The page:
Save State: How Emulators will save gaming

Save State: How Emulators will save gaming


Videogames, due to become the dominant cultural art form of the coming generation, will soon be a subject at universities all over the globe. Unlike books, however, old videogames are difficult to experience without the proper hardware.

About a hundred years ago, copyright protection only applied to publications by valid publishers and lasted for 28 years. After that, the duration could be extended by an additional 28 years. This meant that 56 years after publication, great works of literature became public domain and freely available to anyone who could afford the paper it was printed on. In recent years, our profit driven society has succeeded in extending this period immensely, lengthening the period, which is now classified as the author’s life +70 years or – if it is a work created by a corporation – 120 years from its creation or 95 years after its first publication, whichever is shorter.

This means that Pong will be in the public domain, freely available for students of videogame history to enjoy, in 2067. But can they?

An Art form is Born

When prospective English students begin studying the fine art of English literature they start at the beginning. They study how the language evolved from Beowulf to the Canterbury Tales and to Shakespeare, how poetry gave way to prose, and how the form of the novel evolved from Jonathan Swift to J.R.R. Tolkien. In order to begin to understand any given art form, one must study its roots, its evolution, and its present form.

Few would argue that videogames are due to become the dominant cultural art form of the coming generation. Connoisseurs of serious, culturally relevant videogames will praise games for their deep stories and their handling of controversial subject matters, while pushing aside graphically superior gorefests as the shallow and profit driven entertainment they ultimately are.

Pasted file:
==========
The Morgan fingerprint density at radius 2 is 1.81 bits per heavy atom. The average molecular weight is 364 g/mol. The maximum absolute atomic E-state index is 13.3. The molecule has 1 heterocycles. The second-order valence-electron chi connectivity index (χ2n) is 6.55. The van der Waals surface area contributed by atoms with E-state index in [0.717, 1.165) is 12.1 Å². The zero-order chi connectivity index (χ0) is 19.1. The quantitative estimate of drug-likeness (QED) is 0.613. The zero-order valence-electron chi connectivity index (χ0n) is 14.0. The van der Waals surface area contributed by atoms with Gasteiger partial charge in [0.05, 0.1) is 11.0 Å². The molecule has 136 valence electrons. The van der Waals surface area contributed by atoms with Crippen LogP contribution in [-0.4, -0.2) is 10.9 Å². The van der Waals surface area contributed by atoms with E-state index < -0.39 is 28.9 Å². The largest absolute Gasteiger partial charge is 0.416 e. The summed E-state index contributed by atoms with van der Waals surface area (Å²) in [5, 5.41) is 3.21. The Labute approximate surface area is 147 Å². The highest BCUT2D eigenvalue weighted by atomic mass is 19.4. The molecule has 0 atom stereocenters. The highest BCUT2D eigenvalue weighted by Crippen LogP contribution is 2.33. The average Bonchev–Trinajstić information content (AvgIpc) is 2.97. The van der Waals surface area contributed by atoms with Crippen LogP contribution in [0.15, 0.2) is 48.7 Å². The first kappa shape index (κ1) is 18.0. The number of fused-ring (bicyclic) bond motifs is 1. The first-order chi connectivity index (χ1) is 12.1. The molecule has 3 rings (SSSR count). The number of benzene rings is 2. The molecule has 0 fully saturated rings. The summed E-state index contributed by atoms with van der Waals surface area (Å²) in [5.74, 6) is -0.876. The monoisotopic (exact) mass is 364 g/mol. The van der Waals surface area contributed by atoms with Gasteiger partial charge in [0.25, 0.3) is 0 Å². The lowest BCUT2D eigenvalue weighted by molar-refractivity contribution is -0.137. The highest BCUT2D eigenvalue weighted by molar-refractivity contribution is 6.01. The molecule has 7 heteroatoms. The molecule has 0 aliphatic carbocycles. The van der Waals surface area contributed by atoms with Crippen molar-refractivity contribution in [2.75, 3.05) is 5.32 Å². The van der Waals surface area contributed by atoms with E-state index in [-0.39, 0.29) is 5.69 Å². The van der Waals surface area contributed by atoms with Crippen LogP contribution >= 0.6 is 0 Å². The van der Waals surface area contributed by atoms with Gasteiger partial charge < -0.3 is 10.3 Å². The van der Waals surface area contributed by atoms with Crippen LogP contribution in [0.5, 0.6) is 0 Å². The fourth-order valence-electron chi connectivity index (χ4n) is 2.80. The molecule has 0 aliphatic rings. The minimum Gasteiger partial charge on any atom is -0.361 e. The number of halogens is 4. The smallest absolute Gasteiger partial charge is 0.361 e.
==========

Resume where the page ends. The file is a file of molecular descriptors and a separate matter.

If the academic trends of the last hundred years or so don’t suddenly take a u-turn, Universities are readying themselves to start offering courses designed to teach students about the art that videogames have become. And to do so, they will have to start at the beginning. Yet videogames are consumed in a less straightforward way than books. Many gaming technologies are already obsolete and unavailable. So how then, will students of the art of gaming study the history of their subject?

Tight Budget

No one will expect students to find a working model of Tennis for Two, or go out and buy themselves a Magnavox Odyssey, an Atari 2600, a ColecoVision or any of the countless other consoles that marked the birth of this immersive art form. At the same time, every student – will – be expected to experience the art as it was in its infancy. The importance of reading Shakespeare in order to understand the way his work influenced poets like John Keats will be mirrored in the importance of playing games like Mystery House to get a deeper understanding of the history influencing games like the recently released L.A. Noire. Emulators will be the student’s window into the past. There are, however, many obstacles in his way.

Let’s face it: students of English don’t always buy the books teachers ask them to buy. They’re living on a very limited budget and every cent that can be saved by finding literature online for free will mean fewer worries about finances at the end of the month. Much of the literature they have to study is no longer protected by copyrights and can be found online as part of public domain collections such as the Gutenberg project. Emulators, most of whom are available for free online, will do the same for games even if many are still protected by copyright laws. For more contemporary pieces of videogame history, projects like Good Old Games are doing amazing work at preserving videogames that were designed to be played on outdated platforms by making them compatible with modern hardware.

This practice, however, is not without dangers. Google has been heavily criticized in the past for allowing emulators to run on the Android operating system and some have even stated that until they take control of the situation, they will never enjoy the respect and success of the App Store. I for one applaud them for keeping the system open for third party software and by doing so, giving people the opportunity to play legacy hand held games the way they were meant to be played; on hand held devices.

A challenge to All

Emulators recreate the hardware configurations of a legacy device inside a virtual environment and allow users to play games that would otherwise have had to be completely reprogrammed. They open up the world of Atari’s Adventure, the NES’s original Mario Bros., and countless other invaluable gameplay experiences to anyone willing to pay for the cartridge (you only need to own the cartridge to legally download a game in any form you want according to copyright laws). The programmers donating their time to create emulators are ultimately the heroes that make sure the legends of old will never die.